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How to Accept Limitations - Finding the Right Analogy

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The date is July 21, 2006. It's the day I realized my gradual decline of function over three years into complete debilitation is from an incurable disease with no fix. I realized, thanks to the Internet, that I likely have the illness misnamed as "chronic fatigue syndrome." The prognosis described on multiple websites made me face a tremendous loss: I'll likely never go hiking or canoeing again in my life. I was only 40. While there were other day-to-day limitations and losses, those two were my great joys.

As the grieving process began with tears rolling down, past words of wisdom came back to me. Some were words I had spoken to others; while others were words I had read or heard: "If you focus on what you can't do, then you will miss joys of what you still can do." "Everyone has limitations, some financial, others physical, others family situations. But life can still be full and fulfilling and joyful, despite those limitations." "None …

Please Don't Let it Die

Have you been paying attention to the U.S. Congress lately? Noticed that since the passage of the Affordable Care Act, they've not done anything noteworthy that would create progress on any major problem? The reason: gridlock.

What causes gridlock in Congress? Two groups that won't budge on their position, even in the slightest, so that an agreement, a compromise, can be reached. Those are called "hardliners." Illegal immigration reform is a primary example. G.W. Bush tried it; Obama; even McCain tried it.

According to Wikipedia, the last time Congress made any change to immigration law was in 1986. Let's see, that's 29 years ago. They tried in 2005 with a reform bill passing the House, and in 2006 with a reform bill that passed the Senate. So why didn't it get signed? The two bills were different and the committees could not come to an agreement. It died in Congress, particularly in Congressional committees. No progress. Status quo. Problems continue. …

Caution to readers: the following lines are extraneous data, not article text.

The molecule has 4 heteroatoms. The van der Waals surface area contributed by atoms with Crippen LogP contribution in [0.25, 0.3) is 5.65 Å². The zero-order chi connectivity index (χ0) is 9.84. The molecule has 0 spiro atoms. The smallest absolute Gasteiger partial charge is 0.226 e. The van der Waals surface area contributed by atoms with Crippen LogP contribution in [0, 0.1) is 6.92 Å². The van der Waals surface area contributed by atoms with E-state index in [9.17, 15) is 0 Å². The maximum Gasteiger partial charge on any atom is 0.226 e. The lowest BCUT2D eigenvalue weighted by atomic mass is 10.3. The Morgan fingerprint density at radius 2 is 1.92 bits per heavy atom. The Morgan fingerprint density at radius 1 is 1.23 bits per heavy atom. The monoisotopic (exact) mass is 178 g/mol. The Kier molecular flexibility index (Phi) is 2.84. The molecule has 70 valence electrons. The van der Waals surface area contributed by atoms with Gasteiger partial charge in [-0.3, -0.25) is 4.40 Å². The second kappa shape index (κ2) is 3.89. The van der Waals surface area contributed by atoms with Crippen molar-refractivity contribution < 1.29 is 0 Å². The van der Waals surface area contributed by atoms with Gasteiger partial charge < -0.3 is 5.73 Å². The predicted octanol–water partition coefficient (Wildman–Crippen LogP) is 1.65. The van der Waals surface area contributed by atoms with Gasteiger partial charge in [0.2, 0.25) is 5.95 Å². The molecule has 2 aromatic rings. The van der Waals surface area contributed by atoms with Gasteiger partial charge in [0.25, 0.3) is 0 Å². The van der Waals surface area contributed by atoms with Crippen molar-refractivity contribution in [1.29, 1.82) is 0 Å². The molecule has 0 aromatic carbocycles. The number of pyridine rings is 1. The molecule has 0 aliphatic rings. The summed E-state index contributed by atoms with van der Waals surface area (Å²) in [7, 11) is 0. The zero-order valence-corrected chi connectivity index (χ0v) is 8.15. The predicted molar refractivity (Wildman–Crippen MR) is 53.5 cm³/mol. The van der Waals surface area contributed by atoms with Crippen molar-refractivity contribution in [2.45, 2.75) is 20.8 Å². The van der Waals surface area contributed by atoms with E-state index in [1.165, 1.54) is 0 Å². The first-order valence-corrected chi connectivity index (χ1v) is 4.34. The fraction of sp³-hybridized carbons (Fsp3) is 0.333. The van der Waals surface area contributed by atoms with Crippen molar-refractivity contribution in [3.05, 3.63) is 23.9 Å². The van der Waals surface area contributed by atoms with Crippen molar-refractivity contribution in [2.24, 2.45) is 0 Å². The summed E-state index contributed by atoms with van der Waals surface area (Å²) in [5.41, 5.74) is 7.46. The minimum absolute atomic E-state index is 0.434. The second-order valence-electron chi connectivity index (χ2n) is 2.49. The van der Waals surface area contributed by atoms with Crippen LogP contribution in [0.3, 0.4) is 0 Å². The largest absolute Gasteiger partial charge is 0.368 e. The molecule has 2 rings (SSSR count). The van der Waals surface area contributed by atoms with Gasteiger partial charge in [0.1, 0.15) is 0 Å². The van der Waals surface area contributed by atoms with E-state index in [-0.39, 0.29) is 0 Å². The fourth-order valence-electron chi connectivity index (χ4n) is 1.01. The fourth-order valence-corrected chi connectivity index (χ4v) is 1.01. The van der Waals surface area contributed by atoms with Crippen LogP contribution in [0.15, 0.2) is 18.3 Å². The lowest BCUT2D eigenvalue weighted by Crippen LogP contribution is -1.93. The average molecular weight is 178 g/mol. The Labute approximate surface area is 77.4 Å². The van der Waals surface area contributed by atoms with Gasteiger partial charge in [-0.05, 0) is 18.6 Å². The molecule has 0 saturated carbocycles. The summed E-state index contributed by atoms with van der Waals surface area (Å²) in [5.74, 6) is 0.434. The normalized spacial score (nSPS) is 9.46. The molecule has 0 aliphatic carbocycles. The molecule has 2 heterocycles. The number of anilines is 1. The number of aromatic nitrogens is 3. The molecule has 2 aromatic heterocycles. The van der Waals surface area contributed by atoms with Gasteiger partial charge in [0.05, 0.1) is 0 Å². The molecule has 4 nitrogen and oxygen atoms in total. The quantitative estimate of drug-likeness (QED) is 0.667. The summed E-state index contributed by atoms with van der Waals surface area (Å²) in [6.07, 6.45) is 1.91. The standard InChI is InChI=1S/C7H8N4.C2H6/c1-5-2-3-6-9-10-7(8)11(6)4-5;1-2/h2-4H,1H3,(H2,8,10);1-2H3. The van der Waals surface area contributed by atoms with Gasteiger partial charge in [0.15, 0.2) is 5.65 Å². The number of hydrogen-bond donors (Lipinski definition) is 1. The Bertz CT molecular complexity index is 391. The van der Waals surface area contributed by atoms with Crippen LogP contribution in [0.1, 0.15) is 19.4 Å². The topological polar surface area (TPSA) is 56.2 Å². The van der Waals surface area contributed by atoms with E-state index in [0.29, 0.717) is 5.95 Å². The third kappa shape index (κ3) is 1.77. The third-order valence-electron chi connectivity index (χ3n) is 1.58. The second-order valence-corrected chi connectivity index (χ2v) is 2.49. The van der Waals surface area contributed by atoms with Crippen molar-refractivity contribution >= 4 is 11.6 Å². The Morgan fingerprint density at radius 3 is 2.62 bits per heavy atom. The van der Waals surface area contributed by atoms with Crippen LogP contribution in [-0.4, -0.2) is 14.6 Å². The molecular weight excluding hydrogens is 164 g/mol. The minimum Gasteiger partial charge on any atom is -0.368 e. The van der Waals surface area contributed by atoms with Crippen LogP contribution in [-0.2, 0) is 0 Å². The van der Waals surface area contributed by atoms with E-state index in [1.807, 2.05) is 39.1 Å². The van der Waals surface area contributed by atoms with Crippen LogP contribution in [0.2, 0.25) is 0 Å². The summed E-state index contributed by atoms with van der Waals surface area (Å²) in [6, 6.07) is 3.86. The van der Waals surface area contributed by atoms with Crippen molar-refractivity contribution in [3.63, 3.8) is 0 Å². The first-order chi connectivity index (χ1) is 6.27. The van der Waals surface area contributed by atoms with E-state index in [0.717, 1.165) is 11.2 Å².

The SEID Criteria: How do you like your porridge?

When I think of the title of this blog post, Goldilocks comes to mind. A criteria for a disease should strike a balance between sensitivity (not leaving out those who have the illness) and specificity (not including those who have something else). It should be just right.

But, what is just right with ME/CFS? What elements are needed in that porridge and at what temperature so that it is nutritional and pleasing?

Jennie Spotila did a pretty good job of assessing the new SEID criteria and some questions it raises. So I made a comment on her blog. She particularly addresses the fear patients have expressed that the criteria will mean depressed people will mistakenly be diagnosed with SEID (systemic exertion intolerance disease, the proposed new name for ME/CFS).

SEID criteria requires three things:
Loss of function accompanied with fatigueUnrefreshing sleepPost-exertional malaise Then it requires at least one of the following: orthostatic intolerance or cognitive dysfunctions.


But what a…

The New Name - Three out of Four Ain't Awful, But Is It Enough?

Did you read the whole IoM report? I did, which is one reason this blog is coming out now, days after the big announcement. I've also had a PEM crash, or I'm coming down with a virus; at this point I can't tell which.

If you have not read the whole report, you're not alone. Clearly most reporters doing reports on the report have not read the report. Likely, most doctors won't read it either. And Congress? Yeah, right. But some in the government health agencies will read it. And so will some journal editors (or I guess they have already).

I was like a man whose wife was going into labor the days before the release. It was going to be great or awful. But either way, it was going to be a big change. I coped by using two strategies: I planned a ritual to look forward to either way, that is a margarita (virgin if good, with some alcohol if not). And I lowered my expectations.

As to the latter, I figured it was not going to be perfect, and I was not going to get all I w…